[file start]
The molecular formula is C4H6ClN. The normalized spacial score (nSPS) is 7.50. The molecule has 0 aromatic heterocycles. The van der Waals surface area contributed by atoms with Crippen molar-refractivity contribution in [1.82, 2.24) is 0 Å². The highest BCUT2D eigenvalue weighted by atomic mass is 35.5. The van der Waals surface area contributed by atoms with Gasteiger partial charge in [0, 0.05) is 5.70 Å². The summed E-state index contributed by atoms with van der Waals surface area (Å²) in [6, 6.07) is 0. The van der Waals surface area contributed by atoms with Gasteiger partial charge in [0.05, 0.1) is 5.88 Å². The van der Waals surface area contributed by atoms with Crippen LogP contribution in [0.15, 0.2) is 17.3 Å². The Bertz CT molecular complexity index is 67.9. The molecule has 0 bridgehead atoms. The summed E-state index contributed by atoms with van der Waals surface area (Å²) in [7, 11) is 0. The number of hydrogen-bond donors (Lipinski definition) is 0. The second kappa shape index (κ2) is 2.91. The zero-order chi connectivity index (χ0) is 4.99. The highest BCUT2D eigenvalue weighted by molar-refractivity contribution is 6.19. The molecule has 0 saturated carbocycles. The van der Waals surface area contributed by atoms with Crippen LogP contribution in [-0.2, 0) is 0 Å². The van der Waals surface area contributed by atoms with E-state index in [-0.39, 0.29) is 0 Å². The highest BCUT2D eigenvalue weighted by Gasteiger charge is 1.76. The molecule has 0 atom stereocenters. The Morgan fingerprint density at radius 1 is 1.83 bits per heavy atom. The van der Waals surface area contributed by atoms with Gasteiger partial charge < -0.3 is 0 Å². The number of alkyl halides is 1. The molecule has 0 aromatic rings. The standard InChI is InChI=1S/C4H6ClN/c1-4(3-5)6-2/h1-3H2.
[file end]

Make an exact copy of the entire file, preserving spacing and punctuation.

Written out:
The molecular formula is C4H6ClN. The normalized spacial score (nSPS) is 7.50. The molecule has 0 aromatic heterocycles. The van der Waals surface area contributed by atoms with Crippen molar-refractivity contribution in [1.82, 2.24) is 0 Å². The highest BCUT2D eigenvalue weighted by atomic mass is 35.5. The van der Waals surface area contributed by atoms with Gasteiger partial charge in [0, 0.05) is 5.70 Å². The summed E-state index contributed by atoms with van der Waals surface area (Å²) in [6, 6.07) is 0. The van der Waals surface area contributed by atoms with Gasteiger partial charge in [0.05, 0.1) is 5.88 Å². The van der Waals surface area contributed by atoms with Crippen LogP contribution in [0.15, 0.2) is 17.3 Å². The Bertz CT molecular complexity index is 67.9. The molecule has 0 bridgehead atoms. The summed E-state index contributed by atoms with van der Waals surface area (Å²) in [7, 11) is 0. The number of hydrogen-bond donors (Lipinski definition) is 0. The second kappa shape index (κ2) is 2.91. The zero-order chi connectivity index (χ0) is 4.99. The highest BCUT2D eigenvalue weighted by molar-refractivity contribution is 6.19. The molecule has 0 saturated carbocycles. The van der Waals surface area contributed by atoms with Crippen LogP contribution in [-0.2, 0) is 0 Å². The van der Waals surface area contributed by atoms with E-state index in [-0.39, 0.29) is 0 Å². The highest BCUT2D eigenvalue weighted by Gasteiger charge is 1.76. The molecule has 0 atom stereocenters. The Morgan fingerprint density at radius 1 is 1.83 bits per heavy atom. The van der Waals surface area contributed by atoms with Gasteiger partial charge < -0.3 is 0 Å². The number of alkyl halides is 1. The molecule has 0 aromatic rings. The standard InChI is InChI=1S/C4H6ClN/c1-4(3-5)6-2/h1-3H2.